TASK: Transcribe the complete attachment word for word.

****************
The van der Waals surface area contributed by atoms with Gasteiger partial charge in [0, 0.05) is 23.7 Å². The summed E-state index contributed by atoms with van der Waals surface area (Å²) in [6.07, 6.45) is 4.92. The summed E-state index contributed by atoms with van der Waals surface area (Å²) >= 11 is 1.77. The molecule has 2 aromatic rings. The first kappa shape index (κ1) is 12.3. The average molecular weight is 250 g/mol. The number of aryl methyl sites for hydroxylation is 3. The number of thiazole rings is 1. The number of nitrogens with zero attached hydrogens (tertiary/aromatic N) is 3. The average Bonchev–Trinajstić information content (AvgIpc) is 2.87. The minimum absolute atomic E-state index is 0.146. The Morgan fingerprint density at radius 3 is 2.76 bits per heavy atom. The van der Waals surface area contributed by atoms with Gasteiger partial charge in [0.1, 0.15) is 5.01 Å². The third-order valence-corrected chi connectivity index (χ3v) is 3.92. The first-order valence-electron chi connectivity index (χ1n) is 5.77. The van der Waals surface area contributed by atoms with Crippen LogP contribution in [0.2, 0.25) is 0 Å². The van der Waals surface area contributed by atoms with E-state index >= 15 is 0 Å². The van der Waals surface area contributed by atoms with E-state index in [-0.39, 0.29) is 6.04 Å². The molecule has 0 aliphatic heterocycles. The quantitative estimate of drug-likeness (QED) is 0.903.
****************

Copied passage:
The van der Waals surface area contributed by atoms with Gasteiger partial charge in [0, 0.05) is 23.7 Å². The summed E-state index contributed by atoms with van der Waals surface area (Å²) in [6.07, 6.45) is 4.92. The summed E-state index contributed by atoms with van der Waals surface area (Å²) >= 11 is 1.77. The molecule has 2 aromatic rings. The first kappa shape index (κ1) is 12.3. The average molecular weight is 250 g/mol. The number of aryl methyl sites for hydroxylation is 3. The number of thiazole rings is 1. The number of nitrogens with zero attached hydrogens (tertiary/aromatic N) is 3. The average Bonchev–Trinajstić information content (AvgIpc) is 2.87. The minimum absolute atomic E-state index is 0.146. The Morgan fingerprint density at radius 3 is 2.76 bits per heavy atom. The van der Waals surface area contributed by atoms with Gasteiger partial charge in [0.1, 0.15) is 5.01 Å². The third-order valence-corrected chi connectivity index (χ3v) is 3.92. The first-order valence-electron chi connectivity index (χ1n) is 5.77. The van der Waals surface area contributed by atoms with Crippen LogP contribution in [0.2, 0.25) is 0 Å². The van der Waals surface area contributed by atoms with E-state index >= 15 is 0 Å². The van der Waals surface area contributed by atoms with E-state index in [-0.39, 0.29) is 6.04 Å². The molecule has 0 aliphatic heterocycles. The quantitative estimate of drug-likeness (QED) is 0.903.